WALTHER KöNIG, KöLN
Just Love Me
Post/Feminist Positions of the 1990s from the Goetz Collection
Edited by Matthias Winzen. Essays by Diana Ebster, Thomas Meinecke, Rainald Schumacher, Birgit Sonna and Katharina Sykora.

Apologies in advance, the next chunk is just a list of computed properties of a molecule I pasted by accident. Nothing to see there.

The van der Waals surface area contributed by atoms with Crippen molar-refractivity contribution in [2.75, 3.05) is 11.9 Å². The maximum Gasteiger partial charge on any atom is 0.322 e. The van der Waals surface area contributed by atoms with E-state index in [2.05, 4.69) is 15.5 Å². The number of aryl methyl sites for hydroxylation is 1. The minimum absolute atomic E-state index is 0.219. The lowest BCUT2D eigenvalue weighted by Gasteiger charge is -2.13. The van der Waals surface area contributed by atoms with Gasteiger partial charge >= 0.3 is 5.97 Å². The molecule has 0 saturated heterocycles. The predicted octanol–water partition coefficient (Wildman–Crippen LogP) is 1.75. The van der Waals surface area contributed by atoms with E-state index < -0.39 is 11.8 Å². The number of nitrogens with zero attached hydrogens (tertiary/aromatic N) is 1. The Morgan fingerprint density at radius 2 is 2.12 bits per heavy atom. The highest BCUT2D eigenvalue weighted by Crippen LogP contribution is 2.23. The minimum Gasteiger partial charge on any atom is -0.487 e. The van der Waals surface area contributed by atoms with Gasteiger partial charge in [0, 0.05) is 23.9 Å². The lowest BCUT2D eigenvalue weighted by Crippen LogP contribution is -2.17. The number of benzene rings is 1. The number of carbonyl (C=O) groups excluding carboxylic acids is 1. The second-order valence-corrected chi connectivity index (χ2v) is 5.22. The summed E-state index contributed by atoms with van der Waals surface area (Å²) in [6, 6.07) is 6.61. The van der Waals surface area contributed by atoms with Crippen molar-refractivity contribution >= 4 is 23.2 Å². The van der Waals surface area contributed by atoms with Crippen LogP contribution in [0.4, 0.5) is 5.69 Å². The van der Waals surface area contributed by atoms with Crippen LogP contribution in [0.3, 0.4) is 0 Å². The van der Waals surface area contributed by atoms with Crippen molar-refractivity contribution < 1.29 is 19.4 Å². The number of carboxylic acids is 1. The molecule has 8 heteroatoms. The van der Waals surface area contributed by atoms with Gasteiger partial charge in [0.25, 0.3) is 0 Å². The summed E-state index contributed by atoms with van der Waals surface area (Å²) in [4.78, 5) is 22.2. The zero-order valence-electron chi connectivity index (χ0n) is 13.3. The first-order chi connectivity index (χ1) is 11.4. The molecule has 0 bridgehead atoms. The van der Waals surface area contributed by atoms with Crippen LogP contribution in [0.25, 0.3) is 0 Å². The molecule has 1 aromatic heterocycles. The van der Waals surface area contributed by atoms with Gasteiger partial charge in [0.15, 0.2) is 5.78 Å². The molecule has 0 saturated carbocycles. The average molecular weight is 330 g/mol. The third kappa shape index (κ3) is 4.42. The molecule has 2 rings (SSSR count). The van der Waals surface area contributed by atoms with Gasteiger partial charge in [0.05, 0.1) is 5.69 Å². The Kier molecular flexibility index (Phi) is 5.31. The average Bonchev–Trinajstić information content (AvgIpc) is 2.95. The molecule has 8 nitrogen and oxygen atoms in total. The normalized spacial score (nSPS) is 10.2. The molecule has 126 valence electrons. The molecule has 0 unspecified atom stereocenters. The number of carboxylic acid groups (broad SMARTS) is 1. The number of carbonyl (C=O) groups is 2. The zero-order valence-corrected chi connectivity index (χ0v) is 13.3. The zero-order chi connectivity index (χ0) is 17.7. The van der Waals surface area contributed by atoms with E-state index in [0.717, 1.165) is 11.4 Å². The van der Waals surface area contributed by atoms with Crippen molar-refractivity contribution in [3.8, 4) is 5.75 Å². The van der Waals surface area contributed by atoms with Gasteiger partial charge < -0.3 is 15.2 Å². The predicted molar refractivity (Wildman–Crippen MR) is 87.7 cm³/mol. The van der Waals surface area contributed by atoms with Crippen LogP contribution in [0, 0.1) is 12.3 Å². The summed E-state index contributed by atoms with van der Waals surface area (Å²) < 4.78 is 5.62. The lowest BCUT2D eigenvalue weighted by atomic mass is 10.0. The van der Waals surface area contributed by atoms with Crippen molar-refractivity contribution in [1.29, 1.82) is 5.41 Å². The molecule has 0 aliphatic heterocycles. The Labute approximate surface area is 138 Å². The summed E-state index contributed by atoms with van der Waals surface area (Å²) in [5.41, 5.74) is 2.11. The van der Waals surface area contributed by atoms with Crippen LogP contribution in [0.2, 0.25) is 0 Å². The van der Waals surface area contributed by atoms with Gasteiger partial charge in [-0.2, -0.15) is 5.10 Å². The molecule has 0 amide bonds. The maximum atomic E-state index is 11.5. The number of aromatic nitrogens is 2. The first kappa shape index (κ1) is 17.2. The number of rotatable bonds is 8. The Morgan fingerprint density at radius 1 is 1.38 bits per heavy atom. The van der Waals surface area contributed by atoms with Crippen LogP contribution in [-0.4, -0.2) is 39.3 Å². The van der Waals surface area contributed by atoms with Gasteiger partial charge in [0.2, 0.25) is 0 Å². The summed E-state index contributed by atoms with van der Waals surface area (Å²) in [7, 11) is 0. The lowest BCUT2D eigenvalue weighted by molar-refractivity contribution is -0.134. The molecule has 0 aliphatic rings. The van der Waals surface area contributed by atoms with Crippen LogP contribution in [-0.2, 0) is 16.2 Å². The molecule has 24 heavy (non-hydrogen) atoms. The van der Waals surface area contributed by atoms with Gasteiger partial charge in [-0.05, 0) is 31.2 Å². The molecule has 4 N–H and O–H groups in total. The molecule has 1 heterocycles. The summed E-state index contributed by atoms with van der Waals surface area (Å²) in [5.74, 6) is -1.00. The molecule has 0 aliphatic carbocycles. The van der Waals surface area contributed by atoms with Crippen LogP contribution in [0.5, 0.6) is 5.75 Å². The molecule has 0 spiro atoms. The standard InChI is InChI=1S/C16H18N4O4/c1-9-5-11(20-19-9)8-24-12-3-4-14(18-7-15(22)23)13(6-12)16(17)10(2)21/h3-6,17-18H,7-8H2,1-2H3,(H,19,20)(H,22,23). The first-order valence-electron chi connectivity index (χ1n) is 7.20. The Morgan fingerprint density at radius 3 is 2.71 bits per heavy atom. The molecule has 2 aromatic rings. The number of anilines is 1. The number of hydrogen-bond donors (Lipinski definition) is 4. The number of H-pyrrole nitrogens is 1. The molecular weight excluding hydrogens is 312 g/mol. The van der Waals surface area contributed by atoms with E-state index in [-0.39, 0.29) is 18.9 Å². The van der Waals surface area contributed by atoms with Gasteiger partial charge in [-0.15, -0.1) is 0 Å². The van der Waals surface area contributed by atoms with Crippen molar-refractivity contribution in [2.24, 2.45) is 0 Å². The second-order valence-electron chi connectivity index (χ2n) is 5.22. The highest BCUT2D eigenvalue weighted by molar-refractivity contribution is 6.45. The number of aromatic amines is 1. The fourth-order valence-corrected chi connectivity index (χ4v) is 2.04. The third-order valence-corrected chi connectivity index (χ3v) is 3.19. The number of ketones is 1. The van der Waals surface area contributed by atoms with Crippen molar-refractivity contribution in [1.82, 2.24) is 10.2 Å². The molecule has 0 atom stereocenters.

Just Love Me--with its title taken directly from a late 90s neon sign by Tracey Emin--reveals how complex and differentiated female identity constructions have become today. Classically assigned roles have broken down. Radical feminist positions of the 70s and 80s no longer make sense. But if much has changed since the late 60s, when feminist artists began to make their most prominent moves, many social and structural problems remain. The strategies and perspectives of women artists today--and, presumably, of women today--are here considered through a selection of works by an important group of contemporary (mostly) women artists: Matthew Barney, Rineke Dijkstra, Tracey Emin, Mona Hatoum, Jonathan Horowitz, Sarah Jones, Mike Kelley, Karen Kilimnik, Sarah Lucas, Tracey Moffat, Cady Noland, Catherine Opie, Pipilotti Rist, Daniela Rossell, Cindy Sherman, Ann-Sofi Sidén, Sam Taylor-Wood, Gillian Wearing, Sue Williams and Andrea Zittel.